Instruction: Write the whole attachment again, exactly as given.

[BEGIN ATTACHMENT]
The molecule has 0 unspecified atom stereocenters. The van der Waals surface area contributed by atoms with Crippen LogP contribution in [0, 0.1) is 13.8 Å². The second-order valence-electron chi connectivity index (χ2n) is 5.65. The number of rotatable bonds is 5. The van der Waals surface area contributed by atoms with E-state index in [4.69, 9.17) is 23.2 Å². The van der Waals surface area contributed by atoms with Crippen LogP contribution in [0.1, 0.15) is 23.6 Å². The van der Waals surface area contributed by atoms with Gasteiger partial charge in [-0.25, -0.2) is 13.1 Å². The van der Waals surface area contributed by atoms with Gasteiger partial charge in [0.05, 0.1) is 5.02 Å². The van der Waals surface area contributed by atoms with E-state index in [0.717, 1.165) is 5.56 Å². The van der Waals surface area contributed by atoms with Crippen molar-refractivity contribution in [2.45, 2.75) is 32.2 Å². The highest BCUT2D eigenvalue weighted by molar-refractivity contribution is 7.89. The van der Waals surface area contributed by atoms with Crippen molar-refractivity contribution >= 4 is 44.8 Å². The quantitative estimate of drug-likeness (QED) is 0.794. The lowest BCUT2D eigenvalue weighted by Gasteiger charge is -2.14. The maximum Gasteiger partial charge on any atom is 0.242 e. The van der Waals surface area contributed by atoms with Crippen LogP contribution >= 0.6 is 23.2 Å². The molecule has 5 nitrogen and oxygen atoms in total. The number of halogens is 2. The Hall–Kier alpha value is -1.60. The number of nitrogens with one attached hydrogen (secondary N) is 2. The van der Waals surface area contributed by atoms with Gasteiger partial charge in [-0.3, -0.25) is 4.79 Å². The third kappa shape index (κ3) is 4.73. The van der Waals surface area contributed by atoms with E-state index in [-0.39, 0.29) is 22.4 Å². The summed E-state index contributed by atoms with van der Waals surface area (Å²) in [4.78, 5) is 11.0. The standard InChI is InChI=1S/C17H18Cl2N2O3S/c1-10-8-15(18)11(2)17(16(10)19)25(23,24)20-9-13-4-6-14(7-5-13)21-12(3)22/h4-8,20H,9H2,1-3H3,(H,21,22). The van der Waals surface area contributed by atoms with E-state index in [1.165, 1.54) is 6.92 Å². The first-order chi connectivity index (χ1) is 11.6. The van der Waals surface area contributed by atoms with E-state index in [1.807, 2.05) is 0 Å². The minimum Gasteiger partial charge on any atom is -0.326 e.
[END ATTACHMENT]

The molecule has 0 unspecified atom stereocenters. The van der Waals surface area contributed by atoms with Crippen LogP contribution in [0, 0.1) is 13.8 Å². The second-order valence-electron chi connectivity index (χ2n) is 5.65. The number of rotatable bonds is 5. The van der Waals surface area contributed by atoms with E-state index in [4.69, 9.17) is 23.2 Å². The van der Waals surface area contributed by atoms with Crippen LogP contribution in [0.1, 0.15) is 23.6 Å². The van der Waals surface area contributed by atoms with Gasteiger partial charge in [-0.25, -0.2) is 13.1 Å². The van der Waals surface area contributed by atoms with Gasteiger partial charge in [0.05, 0.1) is 5.02 Å². The van der Waals surface area contributed by atoms with E-state index in [0.717, 1.165) is 5.56 Å². The van der Waals surface area contributed by atoms with Crippen molar-refractivity contribution in [2.45, 2.75) is 32.2 Å². The highest BCUT2D eigenvalue weighted by molar-refractivity contribution is 7.89. The van der Waals surface area contributed by atoms with Crippen molar-refractivity contribution >= 4 is 44.8 Å². The quantitative estimate of drug-likeness (QED) is 0.794. The lowest BCUT2D eigenvalue weighted by Gasteiger charge is -2.14. The maximum Gasteiger partial charge on any atom is 0.242 e. The van der Waals surface area contributed by atoms with Crippen LogP contribution >= 0.6 is 23.2 Å². The molecule has 5 nitrogen and oxygen atoms in total. The number of halogens is 2. The Hall–Kier alpha value is -1.60. The number of nitrogens with one attached hydrogen (secondary N) is 2. The van der Waals surface area contributed by atoms with Gasteiger partial charge in [-0.3, -0.25) is 4.79 Å². The third kappa shape index (κ3) is 4.73. The van der Waals surface area contributed by atoms with E-state index in [-0.39, 0.29) is 22.4 Å². The summed E-state index contributed by atoms with van der Waals surface area (Å²) in [4.78, 5) is 11.0. The standard InChI is InChI=1S/C17H18Cl2N2O3S/c1-10-8-15(18)11(2)17(16(10)19)25(23,24)20-9-13-4-6-14(7-5-13)21-12(3)22/h4-8,20H,9H2,1-3H3,(H,21,22). The van der Waals surface area contributed by atoms with E-state index in [1.165, 1.54) is 6.92 Å². The first-order chi connectivity index (χ1) is 11.6. The van der Waals surface area contributed by atoms with E-state index in [1.807, 2.05) is 0 Å². The minimum Gasteiger partial charge on any atom is -0.326 e.